Still, Webb had a fine week. He and Bubba, two PC rookies, asked Fred Couples, the U.S. captain, if they could play together and go off in the leadoff spot in each of the four play-with-a-partner sessions. Couples, a true players' manager, obliged them. The duo won three matches and lost one. They did some good better-balling, and Couples did some good hunching.

Fred's big bet was to give Tiger Woods a spot on his team, which he did a month before the deadline. By 12:20 on Sunday morning, according to the inch-tall red digital numbers on the Sony Dream Machine on my nightstand, it looked like a genius call. That's when Woods's 4-and-3 thumping of Aaron Baddeley in the Day IV singles secured a team victory for the U.S. (The final score was 19--15.) The greens at the fantabulous Royal Melbourne were absolutely wicked, and for the first three days Tiger made nothing. But his swing, over all four days, looked truly alive, and the shots he played were athletic and exciting and confident. The best thing, though, was his demeanor. He looked as if he was thoroughly enjoying playing for Couples, having teammates, being with the guys. Maybe—maybe—last week's golf can be the start of Tiger's new-and-improved Second Act, in which "the best player in the world forever," as Fred memorably put it, will recognize that he makes a handsome living playing a great game in beautiful places in front of an adoring public. What's not to like? That attitude has served Arnold Palmer well forever.

Arnold was a founder of Golf Channel, back in 1995. He once said that watching a channel devoted to golf late at night, before going to bed, would be a pleasant way to call it a day. He offered the old Tonight Show, with Johnny Carson, as a model.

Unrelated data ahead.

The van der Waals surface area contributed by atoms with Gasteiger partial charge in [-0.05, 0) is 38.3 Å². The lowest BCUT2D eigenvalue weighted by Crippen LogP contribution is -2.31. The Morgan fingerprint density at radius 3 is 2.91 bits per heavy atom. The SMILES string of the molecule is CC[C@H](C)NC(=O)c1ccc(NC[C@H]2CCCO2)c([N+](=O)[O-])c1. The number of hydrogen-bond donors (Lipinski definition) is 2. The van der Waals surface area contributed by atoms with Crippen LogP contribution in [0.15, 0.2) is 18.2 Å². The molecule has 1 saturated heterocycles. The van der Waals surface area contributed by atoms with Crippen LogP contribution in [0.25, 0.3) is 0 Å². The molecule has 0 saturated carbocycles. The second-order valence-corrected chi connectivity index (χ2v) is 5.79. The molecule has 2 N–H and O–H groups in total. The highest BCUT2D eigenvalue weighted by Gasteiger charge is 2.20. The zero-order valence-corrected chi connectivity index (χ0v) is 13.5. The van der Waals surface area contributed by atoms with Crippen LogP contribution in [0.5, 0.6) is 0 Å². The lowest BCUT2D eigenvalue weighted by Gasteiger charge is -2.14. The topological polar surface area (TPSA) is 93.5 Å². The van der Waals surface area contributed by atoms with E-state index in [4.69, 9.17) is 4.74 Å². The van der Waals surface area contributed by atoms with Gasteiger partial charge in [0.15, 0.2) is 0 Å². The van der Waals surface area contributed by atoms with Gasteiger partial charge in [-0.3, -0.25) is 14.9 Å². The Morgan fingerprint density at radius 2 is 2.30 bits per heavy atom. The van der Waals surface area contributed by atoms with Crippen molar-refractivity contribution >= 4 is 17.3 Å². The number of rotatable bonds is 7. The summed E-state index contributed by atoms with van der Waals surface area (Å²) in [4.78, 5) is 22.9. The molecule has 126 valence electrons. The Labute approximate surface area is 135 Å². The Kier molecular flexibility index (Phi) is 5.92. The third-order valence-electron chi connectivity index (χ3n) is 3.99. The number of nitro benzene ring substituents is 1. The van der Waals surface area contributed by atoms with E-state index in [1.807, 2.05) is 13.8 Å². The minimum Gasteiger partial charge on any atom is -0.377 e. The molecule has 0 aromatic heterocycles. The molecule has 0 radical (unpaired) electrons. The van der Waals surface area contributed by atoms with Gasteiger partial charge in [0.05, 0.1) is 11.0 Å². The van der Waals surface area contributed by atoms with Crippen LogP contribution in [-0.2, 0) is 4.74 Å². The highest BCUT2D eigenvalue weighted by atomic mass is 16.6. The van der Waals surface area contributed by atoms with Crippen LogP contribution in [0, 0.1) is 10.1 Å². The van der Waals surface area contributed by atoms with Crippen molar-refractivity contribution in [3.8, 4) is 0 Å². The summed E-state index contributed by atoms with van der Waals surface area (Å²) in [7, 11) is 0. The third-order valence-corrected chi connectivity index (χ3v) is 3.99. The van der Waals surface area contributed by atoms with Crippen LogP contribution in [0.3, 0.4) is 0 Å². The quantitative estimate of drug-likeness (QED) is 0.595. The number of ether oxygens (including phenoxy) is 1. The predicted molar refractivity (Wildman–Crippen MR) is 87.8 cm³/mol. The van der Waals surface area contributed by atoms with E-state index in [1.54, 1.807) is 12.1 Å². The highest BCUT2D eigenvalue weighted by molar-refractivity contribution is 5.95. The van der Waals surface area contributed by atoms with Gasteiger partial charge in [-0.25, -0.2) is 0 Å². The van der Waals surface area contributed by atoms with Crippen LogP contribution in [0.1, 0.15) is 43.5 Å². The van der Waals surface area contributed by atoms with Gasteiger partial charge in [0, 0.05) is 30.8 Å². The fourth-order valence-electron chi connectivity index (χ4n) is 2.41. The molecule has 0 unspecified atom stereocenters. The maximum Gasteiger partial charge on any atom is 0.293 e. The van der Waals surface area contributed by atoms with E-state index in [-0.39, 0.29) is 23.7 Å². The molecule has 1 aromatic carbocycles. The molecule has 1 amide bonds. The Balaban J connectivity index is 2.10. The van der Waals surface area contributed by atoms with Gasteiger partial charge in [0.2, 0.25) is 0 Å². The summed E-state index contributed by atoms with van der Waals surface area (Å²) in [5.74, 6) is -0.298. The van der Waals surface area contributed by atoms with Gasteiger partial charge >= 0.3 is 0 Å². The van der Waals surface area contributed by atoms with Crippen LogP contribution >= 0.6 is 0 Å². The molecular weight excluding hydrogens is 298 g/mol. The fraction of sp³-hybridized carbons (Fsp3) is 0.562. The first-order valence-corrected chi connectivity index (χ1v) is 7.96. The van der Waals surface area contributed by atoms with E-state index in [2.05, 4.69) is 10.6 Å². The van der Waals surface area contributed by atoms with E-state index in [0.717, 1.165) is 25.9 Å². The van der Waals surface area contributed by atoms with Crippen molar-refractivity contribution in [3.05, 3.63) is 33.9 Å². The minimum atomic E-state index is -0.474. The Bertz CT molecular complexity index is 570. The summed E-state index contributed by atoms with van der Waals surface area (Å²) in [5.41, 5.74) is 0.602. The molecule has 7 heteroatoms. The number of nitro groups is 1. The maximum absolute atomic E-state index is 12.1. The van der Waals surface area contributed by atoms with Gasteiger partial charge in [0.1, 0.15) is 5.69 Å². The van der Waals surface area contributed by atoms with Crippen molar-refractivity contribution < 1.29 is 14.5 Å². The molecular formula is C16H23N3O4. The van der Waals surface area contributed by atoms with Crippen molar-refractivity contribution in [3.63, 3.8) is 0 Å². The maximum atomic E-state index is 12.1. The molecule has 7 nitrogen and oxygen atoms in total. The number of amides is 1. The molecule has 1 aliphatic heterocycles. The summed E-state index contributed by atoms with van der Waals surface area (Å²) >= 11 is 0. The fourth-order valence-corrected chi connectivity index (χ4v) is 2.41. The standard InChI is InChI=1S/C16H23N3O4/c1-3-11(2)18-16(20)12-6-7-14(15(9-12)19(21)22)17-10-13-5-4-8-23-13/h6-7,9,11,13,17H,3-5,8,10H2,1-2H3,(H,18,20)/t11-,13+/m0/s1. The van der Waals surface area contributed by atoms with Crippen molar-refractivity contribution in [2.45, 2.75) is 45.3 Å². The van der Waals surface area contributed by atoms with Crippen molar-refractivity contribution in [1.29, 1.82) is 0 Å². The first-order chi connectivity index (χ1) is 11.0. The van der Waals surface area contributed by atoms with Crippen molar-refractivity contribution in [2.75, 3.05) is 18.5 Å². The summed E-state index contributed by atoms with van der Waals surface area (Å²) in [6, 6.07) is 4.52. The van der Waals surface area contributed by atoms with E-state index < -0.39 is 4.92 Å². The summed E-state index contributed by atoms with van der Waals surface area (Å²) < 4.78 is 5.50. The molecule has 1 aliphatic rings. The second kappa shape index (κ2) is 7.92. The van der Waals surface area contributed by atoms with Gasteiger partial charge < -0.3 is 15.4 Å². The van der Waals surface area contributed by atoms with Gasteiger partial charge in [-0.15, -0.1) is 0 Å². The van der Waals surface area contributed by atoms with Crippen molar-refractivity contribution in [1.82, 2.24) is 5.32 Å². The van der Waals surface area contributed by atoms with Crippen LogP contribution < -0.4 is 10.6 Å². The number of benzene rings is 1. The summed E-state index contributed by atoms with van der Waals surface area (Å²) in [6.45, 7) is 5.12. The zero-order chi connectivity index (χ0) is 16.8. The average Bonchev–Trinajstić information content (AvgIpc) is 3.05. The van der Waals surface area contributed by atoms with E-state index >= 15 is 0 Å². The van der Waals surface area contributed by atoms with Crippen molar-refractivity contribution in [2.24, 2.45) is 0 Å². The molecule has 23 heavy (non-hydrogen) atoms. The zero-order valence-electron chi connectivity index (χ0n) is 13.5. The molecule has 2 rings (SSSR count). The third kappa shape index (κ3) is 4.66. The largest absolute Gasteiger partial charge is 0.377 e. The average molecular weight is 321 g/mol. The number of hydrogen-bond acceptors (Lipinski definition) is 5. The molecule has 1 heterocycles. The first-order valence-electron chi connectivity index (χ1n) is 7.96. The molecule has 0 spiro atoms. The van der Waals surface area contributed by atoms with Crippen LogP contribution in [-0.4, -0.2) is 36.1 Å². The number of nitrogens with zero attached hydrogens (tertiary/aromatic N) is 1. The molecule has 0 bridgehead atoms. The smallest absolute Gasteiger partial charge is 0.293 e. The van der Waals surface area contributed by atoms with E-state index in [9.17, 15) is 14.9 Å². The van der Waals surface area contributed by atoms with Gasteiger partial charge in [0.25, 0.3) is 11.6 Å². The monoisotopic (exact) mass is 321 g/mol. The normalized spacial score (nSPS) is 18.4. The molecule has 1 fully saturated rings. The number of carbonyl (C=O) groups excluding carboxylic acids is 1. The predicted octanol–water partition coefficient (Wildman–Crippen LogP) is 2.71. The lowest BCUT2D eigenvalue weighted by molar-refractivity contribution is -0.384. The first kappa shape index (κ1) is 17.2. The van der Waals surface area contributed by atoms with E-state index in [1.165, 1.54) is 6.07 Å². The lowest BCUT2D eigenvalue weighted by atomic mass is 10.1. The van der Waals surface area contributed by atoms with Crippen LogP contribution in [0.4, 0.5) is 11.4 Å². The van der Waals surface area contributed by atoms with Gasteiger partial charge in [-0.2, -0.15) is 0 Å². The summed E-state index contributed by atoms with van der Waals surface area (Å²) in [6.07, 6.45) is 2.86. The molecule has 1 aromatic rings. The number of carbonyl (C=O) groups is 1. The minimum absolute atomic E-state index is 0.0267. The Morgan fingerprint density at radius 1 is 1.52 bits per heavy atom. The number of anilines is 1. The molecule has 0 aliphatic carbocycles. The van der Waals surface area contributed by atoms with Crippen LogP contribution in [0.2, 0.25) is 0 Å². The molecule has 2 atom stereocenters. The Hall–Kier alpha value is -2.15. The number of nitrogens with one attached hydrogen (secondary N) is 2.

But over the past 15 years or so—the Tiger era—coverage of the old gentleman's game has become noisy and quarrelsome. In the weeks leading up to the Presidents Cup, Norman dissed Fred's decision to make Tiger a captain's pick. (Woods went 2--3.) Couples dissed Norman's selection of Robert Allenby. (The Aussie went 0--4.) Steve Williams dissed ... let's not even revisit it, it's so repulsive. Then, blessedly, the games began, the noise dissipated, and in its place, right there on Channel 84 for me, were four days of inconsequential, pleasant, interesting live golf. The tonight show.

SI had a man on the ground at Royal Melbourne, Mark Hayes, who told me (by way of e-mail) about walking the course with Simpson's vivacious wife, Dowd, as she rooted vocally for her husband and Bubba. Hayes told her that in Australia she was not rooting for the Americans, but barracking for them. In Australian English, to root, the reporter delicately explained to the wife/actress/new mother, is to have sex. Dowd got a kick out of that and spent the rest of the week barracking for her boys. I just googled the phrase "barracking at the Presidents Cup." It didn't produce a single hit. Google doesn't know everything.

All in all, you'd have to say that Hayes had a far better gig than I last week. While I was watching Roger Maltbie on Golf Channel, he was walking Royal Melbourne with Dowd Simpson. I was tethered to screens for four days in a chaotic effort to keep up with the Presidents Cup. All Hayes needed was a notebook, a pen and a map.

The U.S. captain needed less than that. Couples, who still relies on the newspaper for his baseball box scores, got 12 talented golfers to a course 16,000 kilometers (9,800 miles) away from Ponte Vedra Beach, Fla., stepped out of the way and let them play. And that was plenty.


Sports Illustrated




REASON TO SMILE Woods (left) looked like his old self in singles play and had fun in the process, while Furyk became the fourth player in the event's history to go 5--0.



SAINT NICK Watney didn't play like a rookie, collecting points in three matches and winning a pivotal singles match when the Internationals were charging.